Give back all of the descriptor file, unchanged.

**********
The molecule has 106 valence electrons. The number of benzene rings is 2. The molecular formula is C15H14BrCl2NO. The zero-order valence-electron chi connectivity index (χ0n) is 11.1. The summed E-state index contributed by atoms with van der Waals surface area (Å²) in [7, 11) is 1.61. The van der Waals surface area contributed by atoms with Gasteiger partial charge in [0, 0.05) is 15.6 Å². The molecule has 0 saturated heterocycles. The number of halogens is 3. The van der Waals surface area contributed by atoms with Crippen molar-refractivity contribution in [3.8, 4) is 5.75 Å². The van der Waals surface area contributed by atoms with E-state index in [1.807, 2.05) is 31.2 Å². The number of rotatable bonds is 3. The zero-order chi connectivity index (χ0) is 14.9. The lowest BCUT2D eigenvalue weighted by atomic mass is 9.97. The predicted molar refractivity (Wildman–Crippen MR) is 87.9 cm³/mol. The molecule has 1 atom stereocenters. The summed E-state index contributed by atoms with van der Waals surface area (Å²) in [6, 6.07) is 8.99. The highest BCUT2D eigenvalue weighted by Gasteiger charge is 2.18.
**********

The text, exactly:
The molecule has 106 valence electrons. The number of benzene rings is 2. The molecular formula is C15H14BrCl2NO. The zero-order valence-electron chi connectivity index (χ0n) is 11.1. The summed E-state index contributed by atoms with van der Waals surface area (Å²) in [7, 11) is 1.61. The van der Waals surface area contributed by atoms with Gasteiger partial charge in [0, 0.05) is 15.6 Å². The molecule has 0 saturated heterocycles. The number of halogens is 3. The van der Waals surface area contributed by atoms with Crippen molar-refractivity contribution in [3.8, 4) is 5.75 Å². The van der Waals surface area contributed by atoms with E-state index in [1.807, 2.05) is 31.2 Å². The number of rotatable bonds is 3. The zero-order chi connectivity index (χ0) is 14.9. The lowest BCUT2D eigenvalue weighted by atomic mass is 9.97. The predicted molar refractivity (Wildman–Crippen MR) is 87.9 cm³/mol. The molecule has 1 atom stereocenters. The summed E-state index contributed by atoms with van der Waals surface area (Å²) in [6, 6.07) is 8.99. The highest BCUT2D eigenvalue weighted by Gasteiger charge is 2.18.